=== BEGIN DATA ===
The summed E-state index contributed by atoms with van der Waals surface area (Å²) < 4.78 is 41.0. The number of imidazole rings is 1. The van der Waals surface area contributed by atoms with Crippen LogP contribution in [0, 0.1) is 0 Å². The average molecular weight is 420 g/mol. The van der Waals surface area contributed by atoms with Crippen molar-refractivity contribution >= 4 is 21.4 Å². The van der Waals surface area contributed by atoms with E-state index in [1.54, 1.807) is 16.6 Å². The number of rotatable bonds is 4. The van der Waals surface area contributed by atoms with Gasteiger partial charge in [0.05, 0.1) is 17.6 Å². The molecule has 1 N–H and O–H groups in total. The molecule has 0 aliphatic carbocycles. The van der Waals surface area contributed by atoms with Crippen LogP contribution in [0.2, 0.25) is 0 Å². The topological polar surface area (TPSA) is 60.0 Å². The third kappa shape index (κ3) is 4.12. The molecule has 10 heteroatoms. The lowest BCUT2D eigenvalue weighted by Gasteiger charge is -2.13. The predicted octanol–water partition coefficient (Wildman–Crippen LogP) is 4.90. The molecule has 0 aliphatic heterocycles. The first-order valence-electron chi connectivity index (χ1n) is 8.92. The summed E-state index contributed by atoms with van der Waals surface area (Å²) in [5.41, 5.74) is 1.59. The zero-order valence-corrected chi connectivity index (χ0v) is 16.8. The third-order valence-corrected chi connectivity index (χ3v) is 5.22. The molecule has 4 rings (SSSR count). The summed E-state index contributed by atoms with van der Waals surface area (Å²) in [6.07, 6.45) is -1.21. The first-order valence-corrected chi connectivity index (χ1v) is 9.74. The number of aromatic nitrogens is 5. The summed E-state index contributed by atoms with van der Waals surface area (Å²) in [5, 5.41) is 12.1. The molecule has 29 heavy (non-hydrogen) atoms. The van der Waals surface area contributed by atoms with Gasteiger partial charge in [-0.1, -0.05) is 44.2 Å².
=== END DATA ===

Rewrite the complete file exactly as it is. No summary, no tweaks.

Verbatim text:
The summed E-state index contributed by atoms with van der Waals surface area (Å²) < 4.78 is 41.0. The number of imidazole rings is 1. The van der Waals surface area contributed by atoms with Crippen LogP contribution in [0, 0.1) is 0 Å². The average molecular weight is 420 g/mol. The van der Waals surface area contributed by atoms with Crippen molar-refractivity contribution >= 4 is 21.4 Å². The van der Waals surface area contributed by atoms with E-state index in [1.54, 1.807) is 16.6 Å². The number of rotatable bonds is 4. The van der Waals surface area contributed by atoms with Gasteiger partial charge in [0.05, 0.1) is 17.6 Å². The molecule has 1 N–H and O–H groups in total. The molecule has 0 aliphatic carbocycles. The van der Waals surface area contributed by atoms with Crippen LogP contribution in [0.2, 0.25) is 0 Å². The topological polar surface area (TPSA) is 60.0 Å². The third kappa shape index (κ3) is 4.12. The molecule has 10 heteroatoms. The lowest BCUT2D eigenvalue weighted by Gasteiger charge is -2.13. The predicted octanol–water partition coefficient (Wildman–Crippen LogP) is 4.90. The molecule has 0 aliphatic heterocycles. The first-order valence-electron chi connectivity index (χ1n) is 8.92. The summed E-state index contributed by atoms with van der Waals surface area (Å²) in [5.41, 5.74) is 1.59. The zero-order valence-corrected chi connectivity index (χ0v) is 16.8. The third-order valence-corrected chi connectivity index (χ3v) is 5.22. The molecule has 4 rings (SSSR count). The summed E-state index contributed by atoms with van der Waals surface area (Å²) in [6.07, 6.45) is -1.21. The first-order valence-corrected chi connectivity index (χ1v) is 9.74. The number of aromatic nitrogens is 5. The summed E-state index contributed by atoms with van der Waals surface area (Å²) in [5, 5.41) is 12.1. The molecule has 29 heavy (non-hydrogen) atoms. The van der Waals surface area contributed by atoms with Gasteiger partial charge in [-0.1, -0.05) is 44.2 Å².